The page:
China’s fixed investment grew 15.6 percent on average
The investment in fixed assets in China grew at an average annual rate of 15.6 percent over the past 70 years, according to the National Bureau of Statistics (NBS) on July 30, in a report regarding achievements in economic and social development since the People’s Republic of China was founded.
Analysts say that fixed investment is the basis for development and the high growth rate shows China’s sound foundation and huge potential for economic growth and sustainability, as the figure provides important clues as to the economy’s capacity to produce more goods and services.
China’s investment in infrastructure and basic industries has kept growing over the past years. Investment in the transportation industry grew at an average annual rate of 16.7 percent from 1996 to 2018, according to the report.
“China’s infrastructure grew out of nothing from 70 years ago, and now leads the world in infrastructure investment, with the nickname ‘infrastructure maniac,’” Zhao Xijun, vice director of the School of Finance at Renmin University told the Global Times on July 30.
China has formed a comprehensive transportation network including railways, roads, water transport and air transport. In terms of information transmission, the total length of optical cable lines in China ranked first in the world by the end of 2018, which shows the outstanding effect of investment in the information industry, according to the report.
“China is the world champion in terms of the length of railways and roads, as well as the number of big bridges and ports,” said Zhao.
Over the past 70 years, investment has been one of the major drivers of China’s economic development, with the national capital formation rate (the proportion of total capital formation in GDP during an accounting period for a country) rising from 38.9 percent in 1978 to 48.5 percent in 2011, the highest since the reform and opening-up, the report said.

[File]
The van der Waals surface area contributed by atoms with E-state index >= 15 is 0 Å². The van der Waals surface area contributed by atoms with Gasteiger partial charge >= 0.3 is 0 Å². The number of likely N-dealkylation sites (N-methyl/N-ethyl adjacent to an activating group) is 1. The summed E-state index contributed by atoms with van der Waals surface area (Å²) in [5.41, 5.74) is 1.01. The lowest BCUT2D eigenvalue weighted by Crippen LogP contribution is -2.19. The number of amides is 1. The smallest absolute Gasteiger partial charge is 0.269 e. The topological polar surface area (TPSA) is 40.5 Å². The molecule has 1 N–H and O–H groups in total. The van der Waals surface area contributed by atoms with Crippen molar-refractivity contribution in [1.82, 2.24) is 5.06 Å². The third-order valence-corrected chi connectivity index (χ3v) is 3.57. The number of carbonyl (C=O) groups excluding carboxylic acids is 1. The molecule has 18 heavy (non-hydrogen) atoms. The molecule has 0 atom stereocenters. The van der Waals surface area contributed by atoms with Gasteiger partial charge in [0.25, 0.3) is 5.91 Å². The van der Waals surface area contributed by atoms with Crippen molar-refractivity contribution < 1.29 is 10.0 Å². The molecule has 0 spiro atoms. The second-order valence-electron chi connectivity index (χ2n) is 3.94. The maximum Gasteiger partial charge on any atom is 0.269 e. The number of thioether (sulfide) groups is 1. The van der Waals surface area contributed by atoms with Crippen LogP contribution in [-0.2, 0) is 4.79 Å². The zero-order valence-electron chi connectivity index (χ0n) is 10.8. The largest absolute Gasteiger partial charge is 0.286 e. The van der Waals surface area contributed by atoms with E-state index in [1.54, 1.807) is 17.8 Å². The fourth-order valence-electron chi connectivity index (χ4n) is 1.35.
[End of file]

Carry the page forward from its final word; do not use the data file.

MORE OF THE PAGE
The capital formation rate was 48.2 percent in 2010 when China became the second largest economy in the world and outpaced Japan, whose rate was 19.8 percent, according to data from the World Bank.
In 2018, China’s capital formation rate stood at 44.9 percent, and total capital formation contributed 32.4 percent to economic growth, said NBS.
With the continuous growth of its economic power, China’s industrial structure has begun to move toward high-end industries, and investment in high-tech industries has been growing rapidly.
From 2013 to 2018, China’s investment in high-tech industries grew at an annual rate of 16.9 percent, 6.2 percentage points higher than was seen in the whole industry. Investment in high-tech manufacturing grew at an average annual rate of 15 percent, 5.4 percentage points higher than that of all manufacturing industries. Investment in high-tech services increased by 20.3 percent on average, 8.2 percentage points higher than the total investment in the service sector.
“China has gained lots of experience from infrastructure construction as well as training talents, which makes a solid foundation for industry upgrade,” said Zhao.
Some high-tech industries, including aerospace, satellite navigation, smartphones, computers and electronic communications, have formed an integrated, well-equipped and capable industrial ecosystem, moving toward the middle and high-end of the global industrial chain, the report said.
Meanwhile, the diversification pattern of Chinese investors has taken shape, increasing the vitality and driving force of reproduction. Particularly after the reform and opening-up, with the continuous improvement of the socialist market economy system, the enthusiasm for investment of various market entities has been stimulated.
According to the report, investment in state-owned and collective economies accounted for 28.6 percent in 2018, and investment in the share-holding sector accounted for 30.1 percent. The private sector made up 34.6 percent, and investment from foreign investors accounted for 4.5 percent.
From 2003 to 2018, non-public sector was gaining rising investment, and China’s private investment grew at an average annual rate of 22.4 percent and accounted for 62.6 percent of total investment in 2018, up from 38.1 percent in 2003.
According to the NBS, China contributed more than 20 percent of the world’s economic growth annually from 2008 to 2012. In the past five years, China has contributed more than 30 percent to world economic growth, making it the number one engine of global growth.